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Hospital Executives Charged in Medicare Scam for Steering Elderly Residents to Mental Health Clinics

The Houston Chronicle reported this week on a new criminal case being launched against hospital executives for running an apparently $116 Medicare scam. Our Illinois nursing home abuse attorneys know that the situation is yet another reminder that when it comes to elder neglect money truly is the root of all evil. According to allegations being made in the criminal case, a senior general hospital executive was apparently involved in a kickback scheme that bilked taxpayers out of well over a hundred million dollars in funds. The fraudulent actions sent money to patient recruiters and nursing home owners in exchange to sending those patients to mental health clinics run by the general hospital.

The charged executive managed the day-to-day operations of the hospital’s clinics. The bizarre accusations suggest that the executive also bribed “patients with cigarettes, food, and coupons redeemable at the hospital’s ‘country stores’ in order to entice them to therapy.” Of course the facility stood to gain financially from having these seniors and disabled community members use their particular services, regardless of whether they needed those services or not.

The specific charges against the man claim that, along with co-conspirators, he submitted$116 million in claims to Medicare for mental health services that were not need or not even provided. The patients were steered to the facility by paying off those who made decisions about where to send patients. In one case a recruiter was paid $5,000yearly. In another case a recruiter was apparently given $300 for every patient that he directed toward one of the clinics managed by the hospital administrator. Other allegations implicate a nursing home. Apparently, the executive paid the owner of the facility nearly $4,000 in exchange for the owner referring residents to the hospital in question.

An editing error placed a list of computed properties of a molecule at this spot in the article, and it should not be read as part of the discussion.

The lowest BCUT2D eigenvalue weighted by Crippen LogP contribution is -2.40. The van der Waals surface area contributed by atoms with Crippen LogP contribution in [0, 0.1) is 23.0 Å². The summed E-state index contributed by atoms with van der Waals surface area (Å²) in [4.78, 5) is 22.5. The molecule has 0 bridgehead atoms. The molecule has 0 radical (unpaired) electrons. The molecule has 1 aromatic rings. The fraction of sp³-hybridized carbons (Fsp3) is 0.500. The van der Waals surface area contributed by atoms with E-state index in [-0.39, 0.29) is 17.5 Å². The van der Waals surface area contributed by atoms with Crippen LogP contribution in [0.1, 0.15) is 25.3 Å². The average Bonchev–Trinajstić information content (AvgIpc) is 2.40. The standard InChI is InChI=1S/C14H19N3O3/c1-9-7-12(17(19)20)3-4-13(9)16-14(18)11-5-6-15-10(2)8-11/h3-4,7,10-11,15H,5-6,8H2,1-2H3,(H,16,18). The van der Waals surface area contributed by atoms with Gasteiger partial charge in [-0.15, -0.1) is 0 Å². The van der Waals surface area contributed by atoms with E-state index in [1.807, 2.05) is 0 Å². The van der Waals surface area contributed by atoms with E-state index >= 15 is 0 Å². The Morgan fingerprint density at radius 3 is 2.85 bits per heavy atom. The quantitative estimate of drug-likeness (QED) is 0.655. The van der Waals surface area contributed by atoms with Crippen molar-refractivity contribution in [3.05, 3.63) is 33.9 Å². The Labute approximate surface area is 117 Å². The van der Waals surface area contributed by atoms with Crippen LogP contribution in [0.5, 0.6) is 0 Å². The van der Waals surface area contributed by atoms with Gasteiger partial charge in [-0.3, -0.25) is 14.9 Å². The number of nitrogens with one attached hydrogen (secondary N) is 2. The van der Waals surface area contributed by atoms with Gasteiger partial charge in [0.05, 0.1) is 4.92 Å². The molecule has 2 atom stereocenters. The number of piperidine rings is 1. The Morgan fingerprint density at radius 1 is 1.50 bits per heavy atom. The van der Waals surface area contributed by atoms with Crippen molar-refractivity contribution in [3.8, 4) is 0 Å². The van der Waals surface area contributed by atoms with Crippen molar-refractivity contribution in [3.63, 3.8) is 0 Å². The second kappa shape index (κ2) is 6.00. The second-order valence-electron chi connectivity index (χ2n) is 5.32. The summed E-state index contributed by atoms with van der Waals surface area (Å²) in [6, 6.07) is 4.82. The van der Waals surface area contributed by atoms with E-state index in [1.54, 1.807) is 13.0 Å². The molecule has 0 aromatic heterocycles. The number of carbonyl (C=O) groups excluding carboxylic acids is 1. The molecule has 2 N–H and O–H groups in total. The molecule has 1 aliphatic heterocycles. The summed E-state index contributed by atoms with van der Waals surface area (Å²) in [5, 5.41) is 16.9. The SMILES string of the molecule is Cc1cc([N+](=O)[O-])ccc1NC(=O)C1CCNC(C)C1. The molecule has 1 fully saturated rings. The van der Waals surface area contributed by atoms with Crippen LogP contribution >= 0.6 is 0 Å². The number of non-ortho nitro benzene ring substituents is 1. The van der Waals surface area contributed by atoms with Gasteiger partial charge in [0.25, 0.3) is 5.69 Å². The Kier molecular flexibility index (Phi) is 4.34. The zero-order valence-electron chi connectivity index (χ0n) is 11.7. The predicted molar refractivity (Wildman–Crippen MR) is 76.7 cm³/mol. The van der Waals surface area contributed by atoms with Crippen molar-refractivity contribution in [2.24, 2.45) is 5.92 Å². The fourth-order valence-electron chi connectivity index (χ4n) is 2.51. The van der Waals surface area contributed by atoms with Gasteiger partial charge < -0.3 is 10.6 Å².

Our Illinois nursing home lawyers appreciate that these situations occur in various degrees across the country. When these institutions are privatized, with immense pressure to maximize profits, then the priorities become skewed. At the end of the day the well-being of the patient (or long-term care resident) must always remain of pinnacle concern. Yet, money often displaces well-being in that assessment. When that occurs, elder neglect and abuse is much more likely to occur. Short staffing and under-training are the most common ways that these misguided prioritized materialize. When owners care most about maximizing profit, they are willing to risk lives with inadequate caregivers. Those even more desperate to make money will engage in conduct like that alleged here, with kickbacks, fake treatment, and unnecessary services paid for by the public.

These situations cannot be tolerated. The only way to make sure things change is to hold those who engage in these practices fully accountable. Private citizens have a role to play. When you suspect a nursing home near you is not committing the resources necessary to keep patients safe please do not remain silent. Report the situation to state officials, visit with elder advocacy group, and contact legal professionals to understand what can be done to demand changes and ultimately save lives.

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